Tuesday, March 29, 2016


It is in this season of rebirth that church attendances spike across the country as the timidly church-going crowd makes a traditional pilgrimage—largely from supposed obligation—from the safety of an artificially sacrosanct modern routine, to the pews, to celebrate the foundational event of the Christian religion. Inevitably, as suddenly as this seasonal devotion emerged, it retreats into a criticized abyss. Regulars among the pews come to associate a negative connotation with the “Easter crowd,” and discussions emerge over the importance of weekly church attendance in the lifestyle of the faithful. I can’t help but think something is missing.

A storm parts over the Grayson Highlands. Photo by Matt Reilly
    My own church attendance is irregular. I don’t go every week, and I’ve skipped a few Christmas services in recent years, but I don’t feel I’ve missed anything. I don’t feel a distance from God.

    After a childhood of returning weekly to the church building I grew up in, around the time that some of my teenage friends began disappearing from the aisles as they began to make decisions about their beliefs for themselves, I underwent a similar discovery. I began to abandon the building and the sermons for a more natural approach—for hymns sung by songbirds and flowing water, salvation offered in a sunrise.

    Though I perhaps knew all along, and did what was most pleasing to my being, I didn’t tackle the question of the reason for my faith until rather recently. It seems—at least it did, to me—an irrelevant question when you’re content, but one that could be enriching to have the answer to worked out, nevertheless.   

    The people of the world, throughout time, have had faith and developed belief systems because of an innate desire to explain the world around them and answer the questions for which there are no empirical answers. I am no different.

    Religions, factions, and denominations emerge to surround different cultures and serve as a standard of beliefs for the faithful public. But the act of faith is personal, and speaks to us in the most personal of ways.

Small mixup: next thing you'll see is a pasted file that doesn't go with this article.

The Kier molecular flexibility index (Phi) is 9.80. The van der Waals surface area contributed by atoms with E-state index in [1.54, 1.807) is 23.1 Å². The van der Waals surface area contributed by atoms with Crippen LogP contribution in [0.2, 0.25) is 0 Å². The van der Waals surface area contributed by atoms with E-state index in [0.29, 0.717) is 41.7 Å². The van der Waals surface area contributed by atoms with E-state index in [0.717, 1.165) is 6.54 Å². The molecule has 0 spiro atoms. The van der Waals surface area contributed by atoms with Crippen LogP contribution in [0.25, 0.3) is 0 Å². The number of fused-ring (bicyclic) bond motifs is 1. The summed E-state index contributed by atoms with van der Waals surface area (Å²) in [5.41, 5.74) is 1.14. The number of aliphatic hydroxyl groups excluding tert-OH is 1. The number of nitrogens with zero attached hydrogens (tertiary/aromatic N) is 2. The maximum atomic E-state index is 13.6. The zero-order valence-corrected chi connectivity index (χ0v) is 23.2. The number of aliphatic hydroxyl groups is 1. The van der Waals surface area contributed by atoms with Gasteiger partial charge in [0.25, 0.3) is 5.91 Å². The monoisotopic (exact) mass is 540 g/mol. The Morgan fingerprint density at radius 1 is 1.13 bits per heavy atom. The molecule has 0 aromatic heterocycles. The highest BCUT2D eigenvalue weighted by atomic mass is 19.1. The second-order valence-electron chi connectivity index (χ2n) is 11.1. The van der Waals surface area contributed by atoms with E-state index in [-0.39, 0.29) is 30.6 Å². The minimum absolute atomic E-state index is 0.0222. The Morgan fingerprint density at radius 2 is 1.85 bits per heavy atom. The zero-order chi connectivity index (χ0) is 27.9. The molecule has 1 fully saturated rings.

For me, that way is through nature and through words. I am a romantic person, yes. I can be emotional. But if you've ever defied metaphorical gravity or felt a warmness in your soul sparked by the sight of a voluminous freestone river barreling through a maple gorge ablaze by the dying ember of autumn, or teared up to the tune of a flawless line, a timeless, nostalgic anecdote filled to the brim with old world tradition and wisdom, you may have a similar kind of faith as I.

    These are the things that I find to be beautiful—supernaturally, unbelievably beautiful. For these things I can perceive no possibility of their coming about by chance, by some stupendous, spontaneous cosmic happening, even if succeeded by millions of years of evolution, fine-tuning, and settling.

    In the beauty of these things, I hear God’s words, as they spill from the mountains and the lowlands and the trickling hollows, and I think them as I hear them. As I think these things, I conclude that I am of them, and as such, don’t find loneliness, but purpose and inspiration.

    As somewhat of a rambler, I recognize these words as the same that speak, and have spoken, to those of a similar faith as I—the same words that have inspired great works and thoughts, all just meager attempts to transcribe the words that come. In this I recognize that when my last track has been pressed and my last word written, I will go home to the mountains, the lowlands, and the trickling hollows. These words will remain, while my thoughts become their words; and their words, the thoughts of my gone-home contemporaries.

    All of this from a mere question of faith, a thoughtful departure from the cultural, comfortable, church-going experience? Through the countless personal church services I’ve enjoyed in my time, I’ve encountered many an evening, and every sunset asks the same question: “How have you lived?” I hope you can smile in answering.

    Church is not a building. It’s an experience—taking a break from the chaotic flux of everyday life and surrendering control of your heart, mind, and soul to something bigger than ourselves. I find it in nature.

*Originally published in the Rural Virginian

1 comment :

Anonymous said...

Hi Matt,

I read your blog about "Church." It shows a great respect for the wonders of God's creation. I, too, often feel close to God when I am alone in the out-doors -- in fact, I often feel much closer to God when I am alone than when I am with other people. Nonetheless, as I read the Bible, I am convinced that God's intention is that we also seek Him in the company of others who are seeking Him. Of course, this doesn't have to occur in a special building, called a church building. But the church is the gathering of God's children-- those who hope in Jesus Christ.

Furthermore, your ideas don't seem to include room eternity/ heaven/ hell/ the Last Judgment.

Sincerely, Matt